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Saturday, October 16, 2021
Jens Martens is Director of Global Policy Forum, and coordinates the Reflection Group on the 2030 Agenda for Sustainable Development.
BONN, Germany, Jul 9 2018 (IPS) - When UN Member States adopted the 2030 Agenda, they signaled with the title Transforming our World that it should trigger fundamental changes in politics and society.
But three years after its adoption, most governments have failed to turn the proclaimed transformational vision of the 2030 Agenda into real policies.
Even worse, the civil society report Spotlight on Sustainable Development 2018 shows that policies in a growing number of countries are moving in the opposite direction, seriously undermining the spirit and the goals of the 2030 Agenda.
Not a lack of resources
The problem is not a lack of global financial resources. On the contrary, in recent years we have experienced a massive growth and accumulation of individual and corporate wealth worldwide.
The policy choices that have enabled this unprecedented accumulation of wealth are the same fiscal and regulatory policies that led to the weakening of the public sector and produced extreme market concentration and socio-economic inequality.
The extreme concentration of wealth has not increased the resources that are available for sustainable development. As the World Inequality Report 2018 states, “Over the past decades, countries have become richer, but governments have become poor” due to a massive shift towards private capital.
But even where public money is available, all too often public funds are not allocated in line with the 2030 Agenda and the SDGs but spent for harmful or at least dubious purposes, be it environmentally harmful subsidies or excessive military expenditures.
The Un-Sustainable Development Goal
According to the Stockholm International Peace Research Institute (SIPRI), global military expenditure rose again in 2017, after five years of relatively unchanged spending, to US$ 1.739 trillion. In contrast, net ODA by members of the OECD Development Assistance Committee (DAC) was only US$ 146.6 billion in 2017, thus less than one tenth of global military spending.
“The world is over-armed while peace is under-funded,” states the Global Campaign on Military Spending. Particularly alarming has been the decision of the NATO member countries, to increase military spending to at least 2 percent of their national GDP.
Even just for the European NATO members, this decision would mean a minimum increase of 300 billion Euros per year, most likely at the expense of other parts of their national budgets. The 2 percent goal represents a kind of ‘Un-Sustainable Development Goal’ and is in sharp contradiction to the spirit of the 2030 Agenda.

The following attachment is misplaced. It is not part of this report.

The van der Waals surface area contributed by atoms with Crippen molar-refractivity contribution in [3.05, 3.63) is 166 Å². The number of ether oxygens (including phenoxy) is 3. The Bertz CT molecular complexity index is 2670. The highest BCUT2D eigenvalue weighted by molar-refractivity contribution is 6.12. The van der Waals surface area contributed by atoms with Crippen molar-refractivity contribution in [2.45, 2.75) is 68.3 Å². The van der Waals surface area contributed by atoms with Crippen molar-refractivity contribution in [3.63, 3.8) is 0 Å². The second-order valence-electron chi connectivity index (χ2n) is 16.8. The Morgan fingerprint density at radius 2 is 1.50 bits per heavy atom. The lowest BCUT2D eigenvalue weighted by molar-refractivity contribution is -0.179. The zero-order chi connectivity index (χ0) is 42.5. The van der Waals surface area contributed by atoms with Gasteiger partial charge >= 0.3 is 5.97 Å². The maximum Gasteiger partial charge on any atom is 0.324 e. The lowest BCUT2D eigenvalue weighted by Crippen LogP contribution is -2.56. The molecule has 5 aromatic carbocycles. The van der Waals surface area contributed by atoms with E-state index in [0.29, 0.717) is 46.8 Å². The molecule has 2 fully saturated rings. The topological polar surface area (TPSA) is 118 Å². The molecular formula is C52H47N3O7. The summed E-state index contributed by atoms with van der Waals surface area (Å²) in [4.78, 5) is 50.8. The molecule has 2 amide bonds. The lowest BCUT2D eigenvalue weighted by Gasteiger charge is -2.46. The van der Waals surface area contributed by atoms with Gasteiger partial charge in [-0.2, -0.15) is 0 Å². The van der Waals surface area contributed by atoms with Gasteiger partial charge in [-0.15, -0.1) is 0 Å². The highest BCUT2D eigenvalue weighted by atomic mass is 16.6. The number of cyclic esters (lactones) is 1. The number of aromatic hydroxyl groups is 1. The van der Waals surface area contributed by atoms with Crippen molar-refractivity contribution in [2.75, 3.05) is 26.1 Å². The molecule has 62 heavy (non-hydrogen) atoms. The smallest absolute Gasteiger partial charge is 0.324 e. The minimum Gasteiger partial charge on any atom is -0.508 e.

Gaps and contradictions exist not only in fiscal policy and the provision of the financial means of implementation for the SDGs. The most striking examples are climate and energy policies.
Instead of tackling unsustainable production patterns and taking the ‘polluter pays principle’ seriously, action is postponed, placing hope on technical solutions, including research on geoengineering, i.e. dangerous large-scale technological manipulations of the Earth’s systems.
Need to address the ‘dark side of innovation’
Of course, major technological shifts are necessary to unleash the transformative potential of the SDGs and to turn towards less resource-intensive and more resilient economic and social development models.
But this must not mean an uncritical belief in salvation through technological innovations, whether with regard to climate change or to the potential of information and communications technologies.
UN Secretary-General António Guterres recently called on Member States to address the ‘dark side of innovation’. This includes the new challenges of cybersecurity threats, the intrusion into privacy by artificial intelligence, its impact on labour markets, and the use of military-related ‘cyber operations’ and ‘cyber attacks’.
The ‘dark side of innovation’ could also be the leitmotif characterizing the dominant fallacies about feeding the world through intensified industrial agriculture. While the prevailing industrial agriculture system has enabled increased yields, this has come at a great cost to the environment as well as to human health and animal welfare.
At the same time, it has done little to address the root causes of hunger or to deal with inherent vulnerabilities to climate change.